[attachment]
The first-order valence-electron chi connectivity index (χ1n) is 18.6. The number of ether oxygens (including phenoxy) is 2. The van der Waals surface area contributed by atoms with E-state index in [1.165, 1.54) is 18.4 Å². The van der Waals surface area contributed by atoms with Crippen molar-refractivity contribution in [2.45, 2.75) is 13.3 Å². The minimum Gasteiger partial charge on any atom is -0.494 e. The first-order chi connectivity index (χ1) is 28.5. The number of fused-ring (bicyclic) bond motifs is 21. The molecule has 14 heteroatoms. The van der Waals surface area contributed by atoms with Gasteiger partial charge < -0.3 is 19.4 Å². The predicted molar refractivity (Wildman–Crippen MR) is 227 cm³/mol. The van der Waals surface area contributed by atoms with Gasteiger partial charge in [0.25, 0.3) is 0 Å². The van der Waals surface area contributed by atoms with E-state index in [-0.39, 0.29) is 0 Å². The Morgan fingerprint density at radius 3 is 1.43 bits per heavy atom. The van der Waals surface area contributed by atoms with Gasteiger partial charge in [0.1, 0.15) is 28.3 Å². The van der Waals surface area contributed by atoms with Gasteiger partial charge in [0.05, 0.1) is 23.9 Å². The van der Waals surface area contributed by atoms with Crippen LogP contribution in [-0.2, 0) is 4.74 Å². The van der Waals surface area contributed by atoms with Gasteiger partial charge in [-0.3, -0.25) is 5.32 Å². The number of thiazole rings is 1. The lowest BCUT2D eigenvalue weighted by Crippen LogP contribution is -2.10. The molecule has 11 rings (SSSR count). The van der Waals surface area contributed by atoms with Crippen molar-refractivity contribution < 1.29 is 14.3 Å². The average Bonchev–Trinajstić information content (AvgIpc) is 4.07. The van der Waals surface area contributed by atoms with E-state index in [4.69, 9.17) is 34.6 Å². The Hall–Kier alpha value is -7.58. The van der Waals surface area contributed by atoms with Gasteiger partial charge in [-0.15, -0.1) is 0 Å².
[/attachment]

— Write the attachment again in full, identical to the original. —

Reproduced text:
The first-order valence-electron chi connectivity index (χ1n) is 18.6. The number of ether oxygens (including phenoxy) is 2. The van der Waals surface area contributed by atoms with E-state index in [1.165, 1.54) is 18.4 Å². The van der Waals surface area contributed by atoms with Crippen molar-refractivity contribution in [2.45, 2.75) is 13.3 Å². The minimum Gasteiger partial charge on any atom is -0.494 e. The first-order chi connectivity index (χ1) is 28.5. The number of fused-ring (bicyclic) bond motifs is 21. The molecule has 14 heteroatoms. The van der Waals surface area contributed by atoms with Gasteiger partial charge < -0.3 is 19.4 Å². The predicted molar refractivity (Wildman–Crippen MR) is 227 cm³/mol. The van der Waals surface area contributed by atoms with Gasteiger partial charge in [0.25, 0.3) is 0 Å². The van der Waals surface area contributed by atoms with E-state index in [-0.39, 0.29) is 0 Å². The Morgan fingerprint density at radius 3 is 1.43 bits per heavy atom. The van der Waals surface area contributed by atoms with Gasteiger partial charge in [0.1, 0.15) is 28.3 Å². The van der Waals surface area contributed by atoms with Gasteiger partial charge in [0.05, 0.1) is 23.9 Å². The van der Waals surface area contributed by atoms with Crippen LogP contribution in [-0.2, 0) is 4.74 Å². The van der Waals surface area contributed by atoms with Gasteiger partial charge in [-0.3, -0.25) is 5.32 Å². The number of thiazole rings is 1. The lowest BCUT2D eigenvalue weighted by Crippen LogP contribution is -2.10. The molecule has 11 rings (SSSR count). The van der Waals surface area contributed by atoms with Crippen molar-refractivity contribution < 1.29 is 14.3 Å². The average Bonchev–Trinajstić information content (AvgIpc) is 4.07. The van der Waals surface area contributed by atoms with E-state index in [4.69, 9.17) is 34.6 Å². The Hall–Kier alpha value is -7.58. The van der Waals surface area contributed by atoms with Gasteiger partial charge in [-0.15, -0.1) is 0 Å².